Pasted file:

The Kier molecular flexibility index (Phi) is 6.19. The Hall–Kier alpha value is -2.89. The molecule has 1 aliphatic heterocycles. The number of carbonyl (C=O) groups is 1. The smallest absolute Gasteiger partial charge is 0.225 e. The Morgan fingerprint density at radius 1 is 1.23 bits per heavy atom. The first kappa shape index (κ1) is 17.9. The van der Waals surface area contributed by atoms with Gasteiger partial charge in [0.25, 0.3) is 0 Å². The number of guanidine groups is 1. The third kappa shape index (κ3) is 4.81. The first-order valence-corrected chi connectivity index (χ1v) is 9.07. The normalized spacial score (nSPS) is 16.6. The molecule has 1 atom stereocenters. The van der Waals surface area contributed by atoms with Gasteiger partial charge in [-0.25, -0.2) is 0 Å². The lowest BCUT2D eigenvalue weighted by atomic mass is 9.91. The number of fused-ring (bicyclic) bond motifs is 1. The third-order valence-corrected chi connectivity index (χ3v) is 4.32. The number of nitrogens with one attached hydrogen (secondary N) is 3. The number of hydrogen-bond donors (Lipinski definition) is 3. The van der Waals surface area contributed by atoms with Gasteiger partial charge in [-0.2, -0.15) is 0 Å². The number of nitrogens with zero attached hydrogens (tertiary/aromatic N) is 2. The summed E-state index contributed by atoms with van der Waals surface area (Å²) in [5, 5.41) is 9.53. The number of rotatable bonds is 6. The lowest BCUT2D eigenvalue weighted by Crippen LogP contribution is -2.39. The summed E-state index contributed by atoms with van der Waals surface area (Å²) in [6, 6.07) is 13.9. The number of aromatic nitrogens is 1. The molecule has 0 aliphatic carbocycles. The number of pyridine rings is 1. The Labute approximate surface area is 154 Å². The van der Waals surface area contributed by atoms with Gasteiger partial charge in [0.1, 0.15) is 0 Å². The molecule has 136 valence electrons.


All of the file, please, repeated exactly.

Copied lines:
The Kier molecular flexibility index (Phi) is 6.19. The Hall–Kier alpha value is -2.89. The molecule has 1 aliphatic heterocycles. The number of carbonyl (C=O) groups is 1. The smallest absolute Gasteiger partial charge is 0.225 e. The Morgan fingerprint density at radius 1 is 1.23 bits per heavy atom. The first kappa shape index (κ1) is 17.9. The van der Waals surface area contributed by atoms with Gasteiger partial charge in [0.25, 0.3) is 0 Å². The number of guanidine groups is 1. The third kappa shape index (κ3) is 4.81. The first-order valence-corrected chi connectivity index (χ1v) is 9.07. The normalized spacial score (nSPS) is 16.6. The molecule has 1 atom stereocenters. The van der Waals surface area contributed by atoms with Gasteiger partial charge in [-0.25, -0.2) is 0 Å². The lowest BCUT2D eigenvalue weighted by atomic mass is 9.91. The number of fused-ring (bicyclic) bond motifs is 1. The third-order valence-corrected chi connectivity index (χ3v) is 4.32. The number of nitrogens with one attached hydrogen (secondary N) is 3. The number of hydrogen-bond donors (Lipinski definition) is 3. The van der Waals surface area contributed by atoms with Gasteiger partial charge in [-0.2, -0.15) is 0 Å². The number of nitrogens with zero attached hydrogens (tertiary/aromatic N) is 2. The summed E-state index contributed by atoms with van der Waals surface area (Å²) in [5, 5.41) is 9.53. The number of rotatable bonds is 6. The lowest BCUT2D eigenvalue weighted by Crippen LogP contribution is -2.39. The summed E-state index contributed by atoms with van der Waals surface area (Å²) in [6, 6.07) is 13.9. The number of aromatic nitrogens is 1. The molecule has 0 aliphatic carbocycles. The number of pyridine rings is 1. The Labute approximate surface area is 154 Å². The van der Waals surface area contributed by atoms with Gasteiger partial charge in [0.1, 0.15) is 0 Å². The molecule has 136 valence electrons.